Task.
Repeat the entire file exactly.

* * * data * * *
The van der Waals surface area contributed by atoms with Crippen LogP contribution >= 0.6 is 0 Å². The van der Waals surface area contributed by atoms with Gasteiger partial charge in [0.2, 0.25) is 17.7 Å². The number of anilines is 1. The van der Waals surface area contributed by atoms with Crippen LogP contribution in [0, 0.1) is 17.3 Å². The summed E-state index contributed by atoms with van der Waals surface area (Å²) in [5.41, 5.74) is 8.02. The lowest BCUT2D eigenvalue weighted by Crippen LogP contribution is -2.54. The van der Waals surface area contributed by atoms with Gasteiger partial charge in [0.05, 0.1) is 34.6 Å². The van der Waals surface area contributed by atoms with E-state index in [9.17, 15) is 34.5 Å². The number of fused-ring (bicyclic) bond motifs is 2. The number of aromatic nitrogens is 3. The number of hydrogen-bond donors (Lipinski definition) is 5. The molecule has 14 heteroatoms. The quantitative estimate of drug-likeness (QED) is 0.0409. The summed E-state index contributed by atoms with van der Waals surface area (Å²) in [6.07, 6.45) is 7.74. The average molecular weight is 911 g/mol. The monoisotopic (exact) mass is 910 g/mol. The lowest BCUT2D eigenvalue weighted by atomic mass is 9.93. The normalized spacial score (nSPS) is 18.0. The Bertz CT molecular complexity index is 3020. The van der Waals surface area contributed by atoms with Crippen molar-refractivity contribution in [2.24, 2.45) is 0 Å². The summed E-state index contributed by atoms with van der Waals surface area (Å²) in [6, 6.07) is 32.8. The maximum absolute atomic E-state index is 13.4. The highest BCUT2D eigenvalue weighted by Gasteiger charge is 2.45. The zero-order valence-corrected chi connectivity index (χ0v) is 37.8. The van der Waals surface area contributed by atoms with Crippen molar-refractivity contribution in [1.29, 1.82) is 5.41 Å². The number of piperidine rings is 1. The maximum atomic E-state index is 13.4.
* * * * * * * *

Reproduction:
The van der Waals surface area contributed by atoms with Crippen LogP contribution >= 0.6 is 0 Å². The van der Waals surface area contributed by atoms with Gasteiger partial charge in [0.2, 0.25) is 17.7 Å². The number of anilines is 1. The van der Waals surface area contributed by atoms with Crippen LogP contribution in [0, 0.1) is 17.3 Å². The summed E-state index contributed by atoms with van der Waals surface area (Å²) in [5.41, 5.74) is 8.02. The lowest BCUT2D eigenvalue weighted by Crippen LogP contribution is -2.54. The van der Waals surface area contributed by atoms with Gasteiger partial charge in [0.05, 0.1) is 34.6 Å². The van der Waals surface area contributed by atoms with E-state index in [9.17, 15) is 34.5 Å². The number of fused-ring (bicyclic) bond motifs is 2. The number of aromatic nitrogens is 3. The number of hydrogen-bond donors (Lipinski definition) is 5. The molecule has 14 heteroatoms. The quantitative estimate of drug-likeness (QED) is 0.0409. The summed E-state index contributed by atoms with van der Waals surface area (Å²) in [6.07, 6.45) is 7.74. The average molecular weight is 911 g/mol. The monoisotopic (exact) mass is 910 g/mol. The lowest BCUT2D eigenvalue weighted by atomic mass is 9.93. The normalized spacial score (nSPS) is 18.0. The Bertz CT molecular complexity index is 3020. The van der Waals surface area contributed by atoms with Crippen molar-refractivity contribution in [2.24, 2.45) is 0 Å². The summed E-state index contributed by atoms with van der Waals surface area (Å²) in [6, 6.07) is 32.8. The maximum absolute atomic E-state index is 13.4. The highest BCUT2D eigenvalue weighted by Gasteiger charge is 2.45. The zero-order valence-corrected chi connectivity index (χ0v) is 37.8. The van der Waals surface area contributed by atoms with Crippen molar-refractivity contribution in [1.29, 1.82) is 5.41 Å². The number of piperidine rings is 1. The maximum atomic E-state index is 13.4.